As outlined in this report and in previous National Research Council reports (NRC, 2007b, 2011c, 2011e), many of the proposed research activities of the next 20 years depend on having polar research vessel support in partially and fully ice-covered seas.1 This includes setting and retrieving moorings for ocean and sea ice observations, as well as launching and retrieving autonomous underwater vehicles. Furthermore, a useful observing system will need to operate during the Austral winter, where icebreaker penetration of the winter icepack is the only feasible method for enabling a monitoring program in and near the ice shelves. Helicopters, which might be able to assist in some of this workload, are limited in range and in all-weather Antarctic navigation. In addition, the annual resupply (“break-in”) of McMurdo Station requires the services of a heavy icebreaker. This resupply is essential for the functioning of the majority of U.S. research operations in Antarctica.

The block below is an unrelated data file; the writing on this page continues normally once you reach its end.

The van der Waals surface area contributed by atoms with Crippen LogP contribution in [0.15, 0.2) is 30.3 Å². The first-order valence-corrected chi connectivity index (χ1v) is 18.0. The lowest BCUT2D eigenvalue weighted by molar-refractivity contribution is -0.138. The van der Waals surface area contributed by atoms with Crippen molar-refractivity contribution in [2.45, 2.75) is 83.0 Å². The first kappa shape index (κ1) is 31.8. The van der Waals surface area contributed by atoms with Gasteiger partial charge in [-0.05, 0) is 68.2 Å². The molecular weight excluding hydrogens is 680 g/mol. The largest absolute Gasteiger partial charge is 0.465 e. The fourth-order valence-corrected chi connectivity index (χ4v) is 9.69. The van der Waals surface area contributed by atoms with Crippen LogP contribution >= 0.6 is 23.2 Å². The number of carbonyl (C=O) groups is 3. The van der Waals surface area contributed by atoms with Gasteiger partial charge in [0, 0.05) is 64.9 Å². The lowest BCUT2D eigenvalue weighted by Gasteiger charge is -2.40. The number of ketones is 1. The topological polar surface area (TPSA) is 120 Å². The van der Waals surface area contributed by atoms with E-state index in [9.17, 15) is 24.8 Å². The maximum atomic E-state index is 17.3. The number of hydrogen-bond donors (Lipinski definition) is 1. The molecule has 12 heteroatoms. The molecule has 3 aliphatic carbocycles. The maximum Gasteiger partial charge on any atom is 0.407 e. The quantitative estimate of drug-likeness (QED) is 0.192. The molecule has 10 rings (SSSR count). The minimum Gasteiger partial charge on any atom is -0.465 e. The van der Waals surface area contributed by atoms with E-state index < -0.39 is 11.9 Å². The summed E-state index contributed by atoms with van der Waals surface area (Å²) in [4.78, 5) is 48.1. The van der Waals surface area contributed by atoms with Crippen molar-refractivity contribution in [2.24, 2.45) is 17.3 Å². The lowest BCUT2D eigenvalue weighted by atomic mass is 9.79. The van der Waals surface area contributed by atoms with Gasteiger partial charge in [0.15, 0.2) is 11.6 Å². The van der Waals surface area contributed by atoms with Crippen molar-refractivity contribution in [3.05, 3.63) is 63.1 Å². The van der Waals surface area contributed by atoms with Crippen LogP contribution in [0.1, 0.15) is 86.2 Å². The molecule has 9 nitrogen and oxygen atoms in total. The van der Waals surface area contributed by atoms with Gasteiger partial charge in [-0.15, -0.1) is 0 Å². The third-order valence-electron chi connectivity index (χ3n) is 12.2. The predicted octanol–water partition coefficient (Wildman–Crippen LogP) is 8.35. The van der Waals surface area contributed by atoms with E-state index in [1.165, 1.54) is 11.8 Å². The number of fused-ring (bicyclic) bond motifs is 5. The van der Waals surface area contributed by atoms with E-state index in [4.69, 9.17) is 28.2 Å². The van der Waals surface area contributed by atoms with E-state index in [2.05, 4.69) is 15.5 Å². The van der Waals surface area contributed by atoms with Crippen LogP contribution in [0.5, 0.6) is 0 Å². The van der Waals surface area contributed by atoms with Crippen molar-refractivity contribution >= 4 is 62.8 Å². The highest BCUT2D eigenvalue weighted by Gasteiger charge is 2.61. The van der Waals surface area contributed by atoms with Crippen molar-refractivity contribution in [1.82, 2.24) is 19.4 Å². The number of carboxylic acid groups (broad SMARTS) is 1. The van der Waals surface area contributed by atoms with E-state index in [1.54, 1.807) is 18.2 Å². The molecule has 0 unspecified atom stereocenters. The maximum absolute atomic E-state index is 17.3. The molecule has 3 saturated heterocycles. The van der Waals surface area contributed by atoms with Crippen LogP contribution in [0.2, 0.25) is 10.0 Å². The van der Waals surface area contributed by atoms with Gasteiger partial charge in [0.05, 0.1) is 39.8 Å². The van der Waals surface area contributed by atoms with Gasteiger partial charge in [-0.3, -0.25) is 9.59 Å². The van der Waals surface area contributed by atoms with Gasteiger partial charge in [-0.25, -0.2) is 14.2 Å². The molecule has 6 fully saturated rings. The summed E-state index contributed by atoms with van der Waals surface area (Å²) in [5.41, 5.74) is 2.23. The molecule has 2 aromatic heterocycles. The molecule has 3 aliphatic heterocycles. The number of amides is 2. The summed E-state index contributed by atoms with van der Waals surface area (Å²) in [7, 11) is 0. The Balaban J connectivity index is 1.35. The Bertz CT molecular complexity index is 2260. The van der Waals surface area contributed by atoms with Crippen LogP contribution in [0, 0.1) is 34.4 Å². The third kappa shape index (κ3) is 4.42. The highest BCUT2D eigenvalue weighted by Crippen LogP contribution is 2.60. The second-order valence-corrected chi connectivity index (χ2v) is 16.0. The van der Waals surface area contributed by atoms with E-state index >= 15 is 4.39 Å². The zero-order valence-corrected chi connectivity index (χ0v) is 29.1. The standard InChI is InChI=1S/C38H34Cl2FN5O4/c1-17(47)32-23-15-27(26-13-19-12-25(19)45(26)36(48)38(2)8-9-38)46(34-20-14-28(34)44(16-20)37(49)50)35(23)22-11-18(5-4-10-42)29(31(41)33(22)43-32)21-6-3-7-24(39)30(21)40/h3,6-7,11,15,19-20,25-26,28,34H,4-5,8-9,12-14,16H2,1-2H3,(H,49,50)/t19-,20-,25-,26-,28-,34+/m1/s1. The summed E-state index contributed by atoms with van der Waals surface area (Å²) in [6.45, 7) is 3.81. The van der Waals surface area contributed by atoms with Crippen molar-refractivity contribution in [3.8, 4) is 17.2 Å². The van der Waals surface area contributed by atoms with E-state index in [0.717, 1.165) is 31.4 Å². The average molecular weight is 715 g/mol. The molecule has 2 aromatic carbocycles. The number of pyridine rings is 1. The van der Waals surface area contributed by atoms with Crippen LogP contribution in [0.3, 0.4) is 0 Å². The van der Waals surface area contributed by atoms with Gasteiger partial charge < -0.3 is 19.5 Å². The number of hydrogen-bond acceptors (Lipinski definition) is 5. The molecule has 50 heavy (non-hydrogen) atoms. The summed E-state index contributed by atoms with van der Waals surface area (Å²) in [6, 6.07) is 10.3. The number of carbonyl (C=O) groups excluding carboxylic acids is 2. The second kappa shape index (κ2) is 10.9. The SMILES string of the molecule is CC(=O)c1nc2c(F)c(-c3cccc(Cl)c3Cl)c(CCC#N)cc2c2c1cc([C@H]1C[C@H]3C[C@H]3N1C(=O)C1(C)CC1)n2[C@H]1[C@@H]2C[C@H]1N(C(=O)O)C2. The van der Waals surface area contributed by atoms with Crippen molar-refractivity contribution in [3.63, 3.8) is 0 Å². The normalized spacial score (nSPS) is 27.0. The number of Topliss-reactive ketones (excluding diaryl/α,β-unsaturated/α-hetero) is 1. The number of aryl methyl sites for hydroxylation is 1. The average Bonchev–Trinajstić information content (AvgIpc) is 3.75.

Despite this importance, the icebreaking capabilities of the United States are severely limited. As concluded by the 2007 NRC report (National Research Council, 2007b), “both operations and maintenance of the polar icebreaker fleet have been underfunded for many years, and the capabilities of the nation’s icebreaking fleet have diminished substantially.” The U.S. icebreaker capacity is limited to one polar research icebreaker, USCG Healy (Figure D.1(d)), and a privately owned research light icebreaker leased by the NSF, the Nathaniel B. Palmer. In addition, the NSF leases an ice-reinforced vessel, the Laurence M. Gould, primarily dedicated to support research operations in the Antarctic Peninsula area. The status of the icebreaker capabilities of the United States has been discussed in several previous NRC reports (National Research Council, 2007b, 2011c, 2011e), by a congressional analysis (O’Rourke, 2011), and in a Homeland Security audit (Richards, 2011). This issue involves both the U.S. Coast Guard (USCG) and NSF, and the history of authority over support for the Coast Guard heavy icebreakers (USCG and NSF, 2005). As outlined in these documents, there are strong national security and operational reasons for the United States to develop its own ice